Chris De Pree '88, teaches physics and astronomy at Agnes Scott College. This photo is from a summer trip with his students to Krakow, Prague, Venice and Florence to explore the lives and work of Copernicus, Kepler, and Galileo.
Chris De Pree, ’88, teaches physics and astronomy at Agnes Scott College, a women’s college in Decatur, Georgia. He also co-authors books on astronomy for the general public and does research involving massive star formation using data from the VLA (Very Large Array) radio observatory in New Mexico. After earning his undergraduate degree in physics from Duke, De Pree taught high school for several years. “I really loved teaching,” he says, “and for awhile I thought I would keep going with teaching high school physics, but I had this nagging feeling I wanted to understand physics better than I did as an undergraduate.” He earned his PhD in astronomy at UNC, and soon after began teaching at Agnes Scott, where he is now a full professor. “It’s ideal for me,” he says. “Being at a liberal arts college, I’ve had the opportunity to teach the kinds of classes I wouldn’t be able to at a big research institute.” For example, he and a colleague from Columbia Seminary team-taught a class on the end of the world in science and religion. “Mark is a Christian ethicist, so he discusses apocalyptic literature in the Bible and the concept of apocalypse and revelation, and I discuss astronomy end-of-the-world scenarios,” he says. “Neither one of us sees science and religion in opposition but neither do we see them as the same thing.”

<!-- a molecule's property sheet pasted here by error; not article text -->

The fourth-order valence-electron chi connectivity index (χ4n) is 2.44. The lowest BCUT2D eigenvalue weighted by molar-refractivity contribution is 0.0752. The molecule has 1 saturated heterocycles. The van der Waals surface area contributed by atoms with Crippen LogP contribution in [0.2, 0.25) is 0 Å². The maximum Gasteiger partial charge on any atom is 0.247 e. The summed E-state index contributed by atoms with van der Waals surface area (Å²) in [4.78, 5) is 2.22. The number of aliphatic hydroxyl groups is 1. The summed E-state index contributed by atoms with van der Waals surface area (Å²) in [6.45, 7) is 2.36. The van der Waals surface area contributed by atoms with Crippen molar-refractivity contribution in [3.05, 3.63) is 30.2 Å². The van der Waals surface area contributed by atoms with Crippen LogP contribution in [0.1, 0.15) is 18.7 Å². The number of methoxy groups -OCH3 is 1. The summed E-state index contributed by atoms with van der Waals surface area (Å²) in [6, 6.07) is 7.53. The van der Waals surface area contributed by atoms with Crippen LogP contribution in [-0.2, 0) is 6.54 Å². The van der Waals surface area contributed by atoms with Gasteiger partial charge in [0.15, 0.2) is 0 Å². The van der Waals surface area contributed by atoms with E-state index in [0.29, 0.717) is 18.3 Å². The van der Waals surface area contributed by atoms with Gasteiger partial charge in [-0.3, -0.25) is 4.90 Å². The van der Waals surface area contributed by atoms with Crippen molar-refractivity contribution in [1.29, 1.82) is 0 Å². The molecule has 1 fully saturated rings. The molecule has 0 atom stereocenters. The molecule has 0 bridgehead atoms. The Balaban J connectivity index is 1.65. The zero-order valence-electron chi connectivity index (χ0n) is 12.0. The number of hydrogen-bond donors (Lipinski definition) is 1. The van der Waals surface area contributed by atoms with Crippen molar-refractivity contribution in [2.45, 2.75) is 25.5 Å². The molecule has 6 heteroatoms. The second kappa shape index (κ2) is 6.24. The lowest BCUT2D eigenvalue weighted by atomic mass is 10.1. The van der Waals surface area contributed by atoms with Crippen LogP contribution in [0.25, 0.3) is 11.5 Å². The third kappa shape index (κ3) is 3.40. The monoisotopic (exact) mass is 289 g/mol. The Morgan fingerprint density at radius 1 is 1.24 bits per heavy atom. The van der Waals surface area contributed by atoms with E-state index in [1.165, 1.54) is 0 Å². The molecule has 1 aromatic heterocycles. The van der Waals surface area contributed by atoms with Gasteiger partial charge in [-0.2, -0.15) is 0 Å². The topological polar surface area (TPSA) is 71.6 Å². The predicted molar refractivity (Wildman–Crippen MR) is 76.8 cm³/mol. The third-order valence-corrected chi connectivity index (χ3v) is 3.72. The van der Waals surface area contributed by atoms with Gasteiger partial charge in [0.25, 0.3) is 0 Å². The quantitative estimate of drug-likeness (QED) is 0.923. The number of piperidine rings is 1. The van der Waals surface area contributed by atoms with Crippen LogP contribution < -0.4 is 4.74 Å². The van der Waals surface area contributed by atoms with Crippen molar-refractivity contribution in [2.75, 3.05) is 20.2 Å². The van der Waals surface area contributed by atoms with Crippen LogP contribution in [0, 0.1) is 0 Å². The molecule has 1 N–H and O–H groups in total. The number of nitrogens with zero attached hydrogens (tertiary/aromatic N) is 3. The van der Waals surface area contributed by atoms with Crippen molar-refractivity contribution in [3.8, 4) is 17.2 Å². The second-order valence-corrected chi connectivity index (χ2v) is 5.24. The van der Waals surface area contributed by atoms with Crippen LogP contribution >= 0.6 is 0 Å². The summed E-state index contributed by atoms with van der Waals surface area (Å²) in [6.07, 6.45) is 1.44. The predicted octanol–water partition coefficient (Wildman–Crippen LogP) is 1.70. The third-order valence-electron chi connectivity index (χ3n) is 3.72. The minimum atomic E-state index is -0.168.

The two are now planning a book on the topic, which seems to generate a great deal of interest among students and the general public. De Pree has already co-written four books for popular audiences about astronomy, including The Complete Idiot’s Guide to Astronomy (in its 4th edition). De Pree enjoys educating the public in other ways as well—he frequently leads tours of the Bradley Observatory at Agnes Scott, both for adults and for schoolchildren. And last year, he worked on three projects associated with the International Year of Astronomy, which celebrated the 400th anniversary of the invention of the telescope. One of the projects was a scale model of the solar system, which is a permanent installation. It begins with Mercury on the Agnes Scott campus, passes through Atlanta (Uranus is at the airport), and ends with Neptune in Sweetwater Creek Park nearly 20 miles west of Agnes Scott. The other two Astronomy Year projects were an exhibition of photographs at the Atlanta airport called “From Earth to the Universe,” and a traveling tactile exhibit designed for people with visual impairments based on the same images. “From Earth to the Universe” got the attention of science writer John Tierney of the New York Times, which led to three or four astronomy quizzes in the New York Times. Now that the International Year of Astronomy is over, De Pree is refocusing on his research, which involves massive star formation in high-density regions. As a graduate student, De Pree collected data at the Very Large Array (VLA) in New Mexico, studying two very high mass regions near the galactic center. Since then, he has continued to collaborate on research projects concerning those high-density regions in which massive star formation occurs. “We’re interested in trying to use both the morphology of the region and the kinematics of the ionized gas, which you can get at through radio signals, to examine the environment of ultracompact (very small, high density regions) of ionized gas,” he says. Now he is writing a proposal to get some time on the new-and-improved VLA, which is called the Expanded Very Large Array. EVLA can do higher-resolution spectroscopy than the VLA, and he’d like to go back and look in more detail at some of the regions he studied previously, located near the Galactic center. Before enrolling at Duke, De Pree spent his childhood in Hong Kong, New York City, and San Francisco. After his peripatetic childhood, De Pree is enjoying his settled life in Decatur, where he has been since 1996. “I’m happy to stay put,” he says. “It’s fun for me to realize that my teenagers are in school with kids they’ve known their whole lives.”